Friday, June 17, 2011

The joys and perils of finding new markets

I've got enough stories in circulation at the moment that, if I want to submit anything over 7,000 words long, I am hard-pressed. Hard-pressed like a pixie being stepped on by a giant. I wouldn't be quite as pressed if it weren't for the fact that Canada Post has gone on strike - making it impossible to submit to the Magazine of Fantasy & Science Fiction until they stop striking, or until I visit the USA next week and take advantage of non-striking postal outlets. (Or, perhaps, pay a surprise visit to the F&SF offices in Hoboken. I suspect, however, that that is a bad and terribly unprofessional idea.)

However, running out of markets is always a good chance to re-evaluate the markets I haven't considered yet - because there are always more markets. And sometimes, something you pass over once - either because of the way it looks, sounds, or pays - seems a good option on a second try.

A good example of a magazine I frequently pass over is M-BRANE SF. M-BRANE is by far and away one of the most enjoyable SF 'zines out there - I actually prefer the stories they publish to the stuff put out by some of the heavyweights - but I always miss it in my Duotrope searches because they pay relatively little. However, they're considerably more awesome than a lot of markets that pay more than they do; so I've had to make a little note for my desk to remind myself to submit there.

I found another one today: Murky Depths. Granted, I haven't read it; but it looks so incredibly rad. You might protest: "Ben, you are being swayed by the cartoonized objectification of women on their covers." This is correct. Good art is a rare thing in magazine covers, and just because they do not subscribe to the ideals of radical feminism as I do is no reason not to submit there.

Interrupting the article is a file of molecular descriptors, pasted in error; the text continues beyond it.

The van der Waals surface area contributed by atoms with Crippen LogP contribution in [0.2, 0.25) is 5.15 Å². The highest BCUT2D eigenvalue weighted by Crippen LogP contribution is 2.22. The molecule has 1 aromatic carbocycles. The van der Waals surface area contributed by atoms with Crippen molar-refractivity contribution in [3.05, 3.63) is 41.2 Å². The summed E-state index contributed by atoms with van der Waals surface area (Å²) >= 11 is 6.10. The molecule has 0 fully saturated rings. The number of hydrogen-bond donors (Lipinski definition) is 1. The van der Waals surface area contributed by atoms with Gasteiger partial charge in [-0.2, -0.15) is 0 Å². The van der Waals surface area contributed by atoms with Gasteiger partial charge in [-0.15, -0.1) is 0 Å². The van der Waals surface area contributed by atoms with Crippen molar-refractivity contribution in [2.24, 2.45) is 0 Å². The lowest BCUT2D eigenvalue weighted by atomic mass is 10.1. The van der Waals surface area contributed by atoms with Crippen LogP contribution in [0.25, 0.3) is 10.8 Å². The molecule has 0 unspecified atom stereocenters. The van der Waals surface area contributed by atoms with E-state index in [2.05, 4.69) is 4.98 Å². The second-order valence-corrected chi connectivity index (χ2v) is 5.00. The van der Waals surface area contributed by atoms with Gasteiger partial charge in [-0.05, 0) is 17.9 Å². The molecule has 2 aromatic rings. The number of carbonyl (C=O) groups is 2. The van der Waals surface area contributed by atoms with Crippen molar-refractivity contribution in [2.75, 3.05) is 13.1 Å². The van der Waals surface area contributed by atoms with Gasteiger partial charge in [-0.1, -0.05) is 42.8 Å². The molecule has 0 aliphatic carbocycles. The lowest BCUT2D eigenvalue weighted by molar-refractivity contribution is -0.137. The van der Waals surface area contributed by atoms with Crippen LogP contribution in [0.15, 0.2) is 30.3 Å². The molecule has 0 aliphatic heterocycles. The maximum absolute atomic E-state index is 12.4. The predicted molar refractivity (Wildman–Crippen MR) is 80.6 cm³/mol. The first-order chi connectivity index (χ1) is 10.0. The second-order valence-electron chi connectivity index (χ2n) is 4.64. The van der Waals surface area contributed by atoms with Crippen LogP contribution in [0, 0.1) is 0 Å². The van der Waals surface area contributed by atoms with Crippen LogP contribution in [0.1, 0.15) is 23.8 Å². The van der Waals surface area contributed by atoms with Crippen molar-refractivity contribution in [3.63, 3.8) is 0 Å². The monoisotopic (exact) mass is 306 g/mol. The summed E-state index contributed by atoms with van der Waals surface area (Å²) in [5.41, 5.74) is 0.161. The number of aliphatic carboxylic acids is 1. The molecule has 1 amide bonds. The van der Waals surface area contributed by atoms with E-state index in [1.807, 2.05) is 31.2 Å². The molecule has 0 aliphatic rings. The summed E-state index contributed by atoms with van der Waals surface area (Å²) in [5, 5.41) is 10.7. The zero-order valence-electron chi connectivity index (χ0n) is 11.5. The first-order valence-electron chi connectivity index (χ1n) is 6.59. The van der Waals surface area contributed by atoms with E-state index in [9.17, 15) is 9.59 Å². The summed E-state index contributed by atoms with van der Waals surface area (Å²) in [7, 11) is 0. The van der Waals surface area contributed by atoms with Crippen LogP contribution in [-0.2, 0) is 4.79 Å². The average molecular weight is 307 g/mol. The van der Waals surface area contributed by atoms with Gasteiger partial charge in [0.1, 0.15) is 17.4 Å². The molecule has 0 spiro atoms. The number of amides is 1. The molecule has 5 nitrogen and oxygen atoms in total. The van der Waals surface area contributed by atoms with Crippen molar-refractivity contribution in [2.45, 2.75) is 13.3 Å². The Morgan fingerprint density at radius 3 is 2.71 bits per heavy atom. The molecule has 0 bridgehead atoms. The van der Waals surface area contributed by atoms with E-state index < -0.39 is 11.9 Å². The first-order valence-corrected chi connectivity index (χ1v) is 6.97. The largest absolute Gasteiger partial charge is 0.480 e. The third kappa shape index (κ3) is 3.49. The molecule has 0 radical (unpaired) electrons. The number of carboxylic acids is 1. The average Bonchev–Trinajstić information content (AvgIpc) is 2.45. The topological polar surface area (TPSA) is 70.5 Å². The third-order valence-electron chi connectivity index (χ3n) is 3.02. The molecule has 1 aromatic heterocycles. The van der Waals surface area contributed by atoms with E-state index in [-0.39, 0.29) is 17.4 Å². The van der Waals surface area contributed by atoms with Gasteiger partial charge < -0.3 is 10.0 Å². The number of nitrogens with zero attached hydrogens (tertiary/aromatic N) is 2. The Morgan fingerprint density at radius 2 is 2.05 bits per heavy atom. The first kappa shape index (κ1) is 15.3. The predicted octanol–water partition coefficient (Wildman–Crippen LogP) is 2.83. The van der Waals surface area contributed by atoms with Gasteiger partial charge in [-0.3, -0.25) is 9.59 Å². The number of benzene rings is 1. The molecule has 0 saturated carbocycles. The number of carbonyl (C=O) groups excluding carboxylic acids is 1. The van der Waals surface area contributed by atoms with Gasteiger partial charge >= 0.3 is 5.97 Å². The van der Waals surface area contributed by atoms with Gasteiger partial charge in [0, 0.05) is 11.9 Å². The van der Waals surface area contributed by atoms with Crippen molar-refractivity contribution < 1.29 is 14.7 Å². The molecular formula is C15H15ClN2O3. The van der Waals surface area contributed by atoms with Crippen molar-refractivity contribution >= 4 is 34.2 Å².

There's also always some crazy fledgling markets that pop up, usually causing me to make faces. The newest is Buzzy Mag, following on the heels of Astra Publications (i.e. the supposed publishers of the supposed magazines Atomic Chipmunk, Lightspeed SF, and seven other allegedly pro-paying markets) and FaePublishing in the general level of anonymity and inexplicably high purchasing power. Fae, granted, went on to actually begin producing content; Astra Publications seems to have folded. Buzzy, now, will only accept mailed submissions, which is pretty crazy for any new magazine and suspicious in its own right - although it seems like they might actually be producers of audiobooks. I'm too lazy to research it thoroughly, but magazines like this - where there's no fiction to be found and no names of editors - always make me frown and hold on to my stories.

Which is a huge pain, because I just finished editing an amazing 10,000 word space western I originally wrote nearly two years ago. It's so awesome, and Canada Post is keeping me from delivering it to Gordon Van Gelder as is good and proper. That Van Gelder - or, rather, one of his assistants - will probably reject it, is no matter. It's the principle of the thing.

The principle, Canada Post.



  1. I submit to where I read. And that's about it.

  2. I hope the latest cover is less an objectification of women. But I'm sure someone will take offense.